The Causal Role of Phoneme Awareness and Letter-Sound Knowledge in Learning to Read: Combining Intervention Studies With Mediation Analyses

Charles Hulme, Claudine Bowyer-Crane, Julia M. Carroll, Fiona J. Duff, Margaret J. Snowling

Research output: Contribution to journalArticle

124 Citations (Scopus)

Abstract

There is good evidence that phoneme awareness and letter-sound knowledge are reliable longitudinal predictors of learning to read, though whether they have a causal effect remains uncertain. In this article, we present the results of a mediation analysis using data from a previous large-scale intervention study. We found that a phonology and reading intervention that taught letter-sound knowledge and phoneme awareness produced significant improvements in these two skills and in later word-level reading and spelling skills. Improvements in letter-sound knowledge and phoneme awareness at the end of the intervention fully mediated the improvements seen in children's word-level literacy skills 5 months after the intervention finished. Our findings support the conclusion that letter-sound knowledge and phoneme awareness are two causal influences on the development of children's early literacy skills.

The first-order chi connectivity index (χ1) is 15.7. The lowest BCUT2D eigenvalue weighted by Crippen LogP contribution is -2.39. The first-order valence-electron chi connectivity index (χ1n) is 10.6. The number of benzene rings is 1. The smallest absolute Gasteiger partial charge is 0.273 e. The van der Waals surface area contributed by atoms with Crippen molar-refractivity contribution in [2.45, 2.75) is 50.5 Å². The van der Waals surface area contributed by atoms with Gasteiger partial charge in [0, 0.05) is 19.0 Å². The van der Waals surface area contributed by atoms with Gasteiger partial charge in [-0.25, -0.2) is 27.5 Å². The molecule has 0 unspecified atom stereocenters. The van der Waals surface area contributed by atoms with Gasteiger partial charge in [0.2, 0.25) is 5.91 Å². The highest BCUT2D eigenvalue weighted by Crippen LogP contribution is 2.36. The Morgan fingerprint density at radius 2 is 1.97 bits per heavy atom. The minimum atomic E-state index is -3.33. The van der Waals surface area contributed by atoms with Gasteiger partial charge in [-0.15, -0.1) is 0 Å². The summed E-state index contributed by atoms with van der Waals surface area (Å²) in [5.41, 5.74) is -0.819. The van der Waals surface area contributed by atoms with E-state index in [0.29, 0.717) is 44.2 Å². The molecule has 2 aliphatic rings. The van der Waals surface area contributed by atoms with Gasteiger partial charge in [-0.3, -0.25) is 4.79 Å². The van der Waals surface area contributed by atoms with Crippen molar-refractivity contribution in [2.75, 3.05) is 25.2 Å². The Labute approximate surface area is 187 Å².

Original languageEnglish
Pages (from-to)572-577
Number of pages6
JournalPsychological Science
Volume23
Issue number6
DOIs
Publication statusPublished - 2012
Externally publishedYes

Keywords

  • academic achievement
  • cognitive development
  • letter-sound knowledge
  • phoneme awareness
  • reading

ASJC Scopus subject areas

  • Psychology(all)

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